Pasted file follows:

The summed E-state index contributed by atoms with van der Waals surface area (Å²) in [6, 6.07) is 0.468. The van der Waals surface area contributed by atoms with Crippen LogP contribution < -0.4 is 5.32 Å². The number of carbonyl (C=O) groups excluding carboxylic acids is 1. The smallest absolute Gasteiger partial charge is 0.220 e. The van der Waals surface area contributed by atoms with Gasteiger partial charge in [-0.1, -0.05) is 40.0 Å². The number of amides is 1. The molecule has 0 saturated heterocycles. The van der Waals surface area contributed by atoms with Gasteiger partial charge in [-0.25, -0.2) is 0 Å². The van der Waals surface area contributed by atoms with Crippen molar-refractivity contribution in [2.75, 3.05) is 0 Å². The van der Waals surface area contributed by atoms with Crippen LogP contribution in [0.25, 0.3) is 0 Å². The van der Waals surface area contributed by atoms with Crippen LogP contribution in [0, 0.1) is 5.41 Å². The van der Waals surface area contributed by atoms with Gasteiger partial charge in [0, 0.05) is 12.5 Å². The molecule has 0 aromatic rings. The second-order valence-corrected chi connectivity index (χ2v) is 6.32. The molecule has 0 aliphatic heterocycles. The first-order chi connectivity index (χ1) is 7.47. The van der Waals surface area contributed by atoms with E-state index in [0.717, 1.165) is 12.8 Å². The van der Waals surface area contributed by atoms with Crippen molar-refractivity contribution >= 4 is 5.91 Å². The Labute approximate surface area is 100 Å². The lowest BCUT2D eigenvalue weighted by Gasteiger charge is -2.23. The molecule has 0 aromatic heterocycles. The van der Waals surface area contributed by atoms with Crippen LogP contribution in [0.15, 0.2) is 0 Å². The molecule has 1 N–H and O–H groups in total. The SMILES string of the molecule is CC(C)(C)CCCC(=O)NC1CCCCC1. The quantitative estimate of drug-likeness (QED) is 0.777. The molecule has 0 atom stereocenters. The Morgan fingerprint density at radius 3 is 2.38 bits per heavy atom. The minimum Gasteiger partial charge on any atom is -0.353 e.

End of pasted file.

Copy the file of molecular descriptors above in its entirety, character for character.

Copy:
The summed E-state index contributed by atoms with van der Waals surface area (Å²) in [6, 6.07) is 0.468. The van der Waals surface area contributed by atoms with Crippen LogP contribution < -0.4 is 5.32 Å². The number of carbonyl (C=O) groups excluding carboxylic acids is 1. The smallest absolute Gasteiger partial charge is 0.220 e. The van der Waals surface area contributed by atoms with Gasteiger partial charge in [-0.1, -0.05) is 40.0 Å². The number of amides is 1. The molecule has 0 saturated heterocycles. The van der Waals surface area contributed by atoms with Gasteiger partial charge in [-0.25, -0.2) is 0 Å². The van der Waals surface area contributed by atoms with Crippen molar-refractivity contribution in [2.75, 3.05) is 0 Å². The van der Waals surface area contributed by atoms with Crippen LogP contribution in [0.25, 0.3) is 0 Å². The van der Waals surface area contributed by atoms with Crippen LogP contribution in [0, 0.1) is 5.41 Å². The van der Waals surface area contributed by atoms with Gasteiger partial charge in [0, 0.05) is 12.5 Å². The molecule has 0 aromatic rings. The second-order valence-corrected chi connectivity index (χ2v) is 6.32. The molecule has 0 aliphatic heterocycles. The first-order chi connectivity index (χ1) is 7.47. The van der Waals surface area contributed by atoms with E-state index in [0.717, 1.165) is 12.8 Å². The van der Waals surface area contributed by atoms with Crippen molar-refractivity contribution >= 4 is 5.91 Å². The Labute approximate surface area is 100 Å². The lowest BCUT2D eigenvalue weighted by Gasteiger charge is -2.23. The molecule has 0 aromatic heterocycles. The van der Waals surface area contributed by atoms with Crippen LogP contribution in [0.15, 0.2) is 0 Å². The molecule has 1 N–H and O–H groups in total. The SMILES string of the molecule is CC(C)(C)CCCC(=O)NC1CCCCC1. The quantitative estimate of drug-likeness (QED) is 0.777. The molecule has 0 atom stereocenters. The Morgan fingerprint density at radius 3 is 2.38 bits per heavy atom. The minimum Gasteiger partial charge on any atom is -0.353 e.